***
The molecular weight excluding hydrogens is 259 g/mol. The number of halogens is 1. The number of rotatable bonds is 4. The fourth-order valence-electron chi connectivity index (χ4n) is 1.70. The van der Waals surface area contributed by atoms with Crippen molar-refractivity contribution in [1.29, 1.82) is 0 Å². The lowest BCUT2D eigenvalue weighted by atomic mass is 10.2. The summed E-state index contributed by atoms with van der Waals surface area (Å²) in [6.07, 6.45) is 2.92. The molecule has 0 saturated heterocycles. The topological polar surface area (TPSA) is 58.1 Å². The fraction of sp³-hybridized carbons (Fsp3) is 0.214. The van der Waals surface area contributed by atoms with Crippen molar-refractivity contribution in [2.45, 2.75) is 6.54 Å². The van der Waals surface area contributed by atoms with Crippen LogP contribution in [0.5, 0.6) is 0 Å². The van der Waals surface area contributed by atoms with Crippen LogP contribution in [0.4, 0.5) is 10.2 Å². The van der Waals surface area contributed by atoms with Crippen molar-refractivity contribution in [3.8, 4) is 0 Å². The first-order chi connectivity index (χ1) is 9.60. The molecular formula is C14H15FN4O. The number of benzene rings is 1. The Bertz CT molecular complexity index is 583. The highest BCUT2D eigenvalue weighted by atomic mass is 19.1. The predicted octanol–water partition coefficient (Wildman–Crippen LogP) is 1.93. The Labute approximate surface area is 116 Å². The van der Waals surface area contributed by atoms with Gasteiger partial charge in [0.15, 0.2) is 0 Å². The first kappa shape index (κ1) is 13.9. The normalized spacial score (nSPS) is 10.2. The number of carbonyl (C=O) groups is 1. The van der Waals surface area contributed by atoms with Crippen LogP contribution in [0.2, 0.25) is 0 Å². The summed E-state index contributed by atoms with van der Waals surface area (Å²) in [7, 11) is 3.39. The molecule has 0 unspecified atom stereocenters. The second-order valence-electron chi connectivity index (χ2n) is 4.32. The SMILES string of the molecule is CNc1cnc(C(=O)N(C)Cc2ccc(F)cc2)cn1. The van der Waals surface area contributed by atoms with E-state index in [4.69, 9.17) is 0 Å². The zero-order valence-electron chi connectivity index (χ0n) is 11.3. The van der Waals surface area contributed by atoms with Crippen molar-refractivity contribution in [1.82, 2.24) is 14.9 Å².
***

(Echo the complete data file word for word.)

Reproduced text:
The molecular weight excluding hydrogens is 259 g/mol. The number of halogens is 1. The number of rotatable bonds is 4. The fourth-order valence-electron chi connectivity index (χ4n) is 1.70. The van der Waals surface area contributed by atoms with Crippen molar-refractivity contribution in [1.29, 1.82) is 0 Å². The lowest BCUT2D eigenvalue weighted by atomic mass is 10.2. The summed E-state index contributed by atoms with van der Waals surface area (Å²) in [6.07, 6.45) is 2.92. The molecule has 0 saturated heterocycles. The topological polar surface area (TPSA) is 58.1 Å². The fraction of sp³-hybridized carbons (Fsp3) is 0.214. The van der Waals surface area contributed by atoms with Crippen molar-refractivity contribution in [2.45, 2.75) is 6.54 Å². The van der Waals surface area contributed by atoms with Crippen LogP contribution in [0.5, 0.6) is 0 Å². The van der Waals surface area contributed by atoms with Crippen LogP contribution in [0.4, 0.5) is 10.2 Å². The van der Waals surface area contributed by atoms with Crippen molar-refractivity contribution in [3.8, 4) is 0 Å². The first-order chi connectivity index (χ1) is 9.60. The molecular formula is C14H15FN4O. The number of benzene rings is 1. The Bertz CT molecular complexity index is 583. The highest BCUT2D eigenvalue weighted by atomic mass is 19.1. The predicted octanol–water partition coefficient (Wildman–Crippen LogP) is 1.93. The Labute approximate surface area is 116 Å². The van der Waals surface area contributed by atoms with Gasteiger partial charge in [0.15, 0.2) is 0 Å². The first kappa shape index (κ1) is 13.9. The normalized spacial score (nSPS) is 10.2. The number of carbonyl (C=O) groups is 1. The van der Waals surface area contributed by atoms with Crippen LogP contribution in [0.2, 0.25) is 0 Å². The summed E-state index contributed by atoms with van der Waals surface area (Å²) in [7, 11) is 3.39. The molecule has 0 unspecified atom stereocenters. The second-order valence-electron chi connectivity index (χ2n) is 4.32. The SMILES string of the molecule is CNc1cnc(C(=O)N(C)Cc2ccc(F)cc2)cn1. The van der Waals surface area contributed by atoms with E-state index in [4.69, 9.17) is 0 Å². The zero-order valence-electron chi connectivity index (χ0n) is 11.3. The van der Waals surface area contributed by atoms with Crippen molar-refractivity contribution in [1.82, 2.24) is 14.9 Å².